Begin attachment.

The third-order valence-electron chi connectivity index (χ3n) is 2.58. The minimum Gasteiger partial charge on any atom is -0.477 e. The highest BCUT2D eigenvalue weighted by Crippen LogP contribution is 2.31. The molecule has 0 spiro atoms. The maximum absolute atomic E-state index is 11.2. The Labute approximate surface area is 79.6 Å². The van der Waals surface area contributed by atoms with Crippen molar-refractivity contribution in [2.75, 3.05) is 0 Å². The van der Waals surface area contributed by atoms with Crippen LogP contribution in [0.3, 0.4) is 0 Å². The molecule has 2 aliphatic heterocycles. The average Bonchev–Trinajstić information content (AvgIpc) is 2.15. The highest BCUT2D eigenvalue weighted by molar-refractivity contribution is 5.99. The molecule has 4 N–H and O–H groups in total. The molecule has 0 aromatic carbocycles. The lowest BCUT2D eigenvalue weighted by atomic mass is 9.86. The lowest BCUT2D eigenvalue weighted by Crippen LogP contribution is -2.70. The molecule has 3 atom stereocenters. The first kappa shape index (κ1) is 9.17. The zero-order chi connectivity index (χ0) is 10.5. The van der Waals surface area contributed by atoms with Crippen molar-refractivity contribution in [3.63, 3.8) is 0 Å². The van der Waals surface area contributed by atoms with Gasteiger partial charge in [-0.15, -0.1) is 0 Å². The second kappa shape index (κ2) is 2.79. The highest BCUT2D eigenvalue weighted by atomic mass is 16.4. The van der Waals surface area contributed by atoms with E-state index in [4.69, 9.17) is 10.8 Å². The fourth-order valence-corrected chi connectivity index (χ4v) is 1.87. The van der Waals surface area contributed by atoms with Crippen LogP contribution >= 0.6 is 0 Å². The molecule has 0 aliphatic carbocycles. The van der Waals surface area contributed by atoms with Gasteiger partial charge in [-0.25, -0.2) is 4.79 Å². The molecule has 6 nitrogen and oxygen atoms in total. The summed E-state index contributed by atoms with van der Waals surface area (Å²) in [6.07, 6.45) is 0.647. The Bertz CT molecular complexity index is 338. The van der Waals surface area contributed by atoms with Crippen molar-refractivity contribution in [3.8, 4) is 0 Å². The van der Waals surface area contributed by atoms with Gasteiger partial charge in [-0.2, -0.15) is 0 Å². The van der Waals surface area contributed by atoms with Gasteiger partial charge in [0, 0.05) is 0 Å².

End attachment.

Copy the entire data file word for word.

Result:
The third-order valence-electron chi connectivity index (χ3n) is 2.58. The minimum Gasteiger partial charge on any atom is -0.477 e. The highest BCUT2D eigenvalue weighted by Crippen LogP contribution is 2.31. The molecule has 0 spiro atoms. The maximum absolute atomic E-state index is 11.2. The Labute approximate surface area is 79.6 Å². The van der Waals surface area contributed by atoms with Crippen molar-refractivity contribution in [2.75, 3.05) is 0 Å². The van der Waals surface area contributed by atoms with Crippen LogP contribution in [0.3, 0.4) is 0 Å². The molecule has 2 aliphatic heterocycles. The average Bonchev–Trinajstić information content (AvgIpc) is 2.15. The highest BCUT2D eigenvalue weighted by molar-refractivity contribution is 5.99. The molecule has 4 N–H and O–H groups in total. The molecule has 0 aromatic carbocycles. The lowest BCUT2D eigenvalue weighted by atomic mass is 9.86. The lowest BCUT2D eigenvalue weighted by Crippen LogP contribution is -2.70. The molecule has 3 atom stereocenters. The first kappa shape index (κ1) is 9.17. The zero-order chi connectivity index (χ0) is 10.5. The van der Waals surface area contributed by atoms with Crippen molar-refractivity contribution in [3.63, 3.8) is 0 Å². The van der Waals surface area contributed by atoms with Gasteiger partial charge in [-0.15, -0.1) is 0 Å². The second kappa shape index (κ2) is 2.79. The highest BCUT2D eigenvalue weighted by atomic mass is 16.4. The van der Waals surface area contributed by atoms with E-state index in [4.69, 9.17) is 10.8 Å². The fourth-order valence-corrected chi connectivity index (χ4v) is 1.87. The van der Waals surface area contributed by atoms with Crippen LogP contribution >= 0.6 is 0 Å². The molecule has 0 aliphatic carbocycles. The van der Waals surface area contributed by atoms with Gasteiger partial charge in [-0.25, -0.2) is 4.79 Å². The molecule has 6 nitrogen and oxygen atoms in total. The summed E-state index contributed by atoms with van der Waals surface area (Å²) in [6.07, 6.45) is 0.647. The Bertz CT molecular complexity index is 338. The van der Waals surface area contributed by atoms with Crippen molar-refractivity contribution in [3.8, 4) is 0 Å². The van der Waals surface area contributed by atoms with Gasteiger partial charge in [-0.2, -0.15) is 0 Å². The van der Waals surface area contributed by atoms with Gasteiger partial charge in [0, 0.05) is 0 Å².